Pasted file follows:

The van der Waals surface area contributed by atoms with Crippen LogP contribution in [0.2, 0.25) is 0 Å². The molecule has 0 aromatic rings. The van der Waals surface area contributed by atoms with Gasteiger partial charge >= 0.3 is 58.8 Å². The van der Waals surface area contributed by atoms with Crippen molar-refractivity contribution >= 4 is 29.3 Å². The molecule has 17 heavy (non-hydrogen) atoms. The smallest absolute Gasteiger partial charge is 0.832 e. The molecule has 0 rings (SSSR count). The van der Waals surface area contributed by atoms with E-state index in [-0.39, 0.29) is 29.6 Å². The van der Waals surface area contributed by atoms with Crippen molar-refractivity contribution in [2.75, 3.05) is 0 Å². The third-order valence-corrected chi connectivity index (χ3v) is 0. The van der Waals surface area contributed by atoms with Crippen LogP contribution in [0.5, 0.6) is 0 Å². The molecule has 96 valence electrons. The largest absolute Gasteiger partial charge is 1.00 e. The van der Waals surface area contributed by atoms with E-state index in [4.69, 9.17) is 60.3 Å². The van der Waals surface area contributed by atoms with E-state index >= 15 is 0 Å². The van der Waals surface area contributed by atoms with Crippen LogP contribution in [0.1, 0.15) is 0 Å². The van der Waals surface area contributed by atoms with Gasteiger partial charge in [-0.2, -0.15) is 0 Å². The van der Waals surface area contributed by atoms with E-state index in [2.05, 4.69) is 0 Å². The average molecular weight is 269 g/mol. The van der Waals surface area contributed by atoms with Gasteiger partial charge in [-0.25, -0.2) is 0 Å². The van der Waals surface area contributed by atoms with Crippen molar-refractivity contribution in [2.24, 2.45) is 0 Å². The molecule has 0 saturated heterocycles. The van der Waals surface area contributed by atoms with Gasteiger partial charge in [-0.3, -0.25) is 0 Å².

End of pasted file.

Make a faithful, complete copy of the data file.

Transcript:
The van der Waals surface area contributed by atoms with Crippen LogP contribution in [0.2, 0.25) is 0 Å². The molecule has 0 aromatic rings. The van der Waals surface area contributed by atoms with Gasteiger partial charge >= 0.3 is 58.8 Å². The van der Waals surface area contributed by atoms with Crippen molar-refractivity contribution >= 4 is 29.3 Å². The molecule has 17 heavy (non-hydrogen) atoms. The smallest absolute Gasteiger partial charge is 0.832 e. The molecule has 0 rings (SSSR count). The van der Waals surface area contributed by atoms with E-state index in [-0.39, 0.29) is 29.6 Å². The van der Waals surface area contributed by atoms with Crippen molar-refractivity contribution in [2.75, 3.05) is 0 Å². The third-order valence-corrected chi connectivity index (χ3v) is 0. The van der Waals surface area contributed by atoms with Crippen LogP contribution in [0.5, 0.6) is 0 Å². The molecule has 96 valence electrons. The largest absolute Gasteiger partial charge is 1.00 e. The van der Waals surface area contributed by atoms with E-state index in [4.69, 9.17) is 60.3 Å². The van der Waals surface area contributed by atoms with E-state index >= 15 is 0 Å². The van der Waals surface area contributed by atoms with Crippen LogP contribution in [0.1, 0.15) is 0 Å². The van der Waals surface area contributed by atoms with Gasteiger partial charge in [-0.2, -0.15) is 0 Å². The van der Waals surface area contributed by atoms with E-state index in [2.05, 4.69) is 0 Å². The average molecular weight is 269 g/mol. The van der Waals surface area contributed by atoms with Gasteiger partial charge in [-0.25, -0.2) is 0 Å². The van der Waals surface area contributed by atoms with Crippen molar-refractivity contribution in [2.24, 2.45) is 0 Å². The molecule has 0 saturated heterocycles. The van der Waals surface area contributed by atoms with Gasteiger partial charge in [-0.3, -0.25) is 0 Å².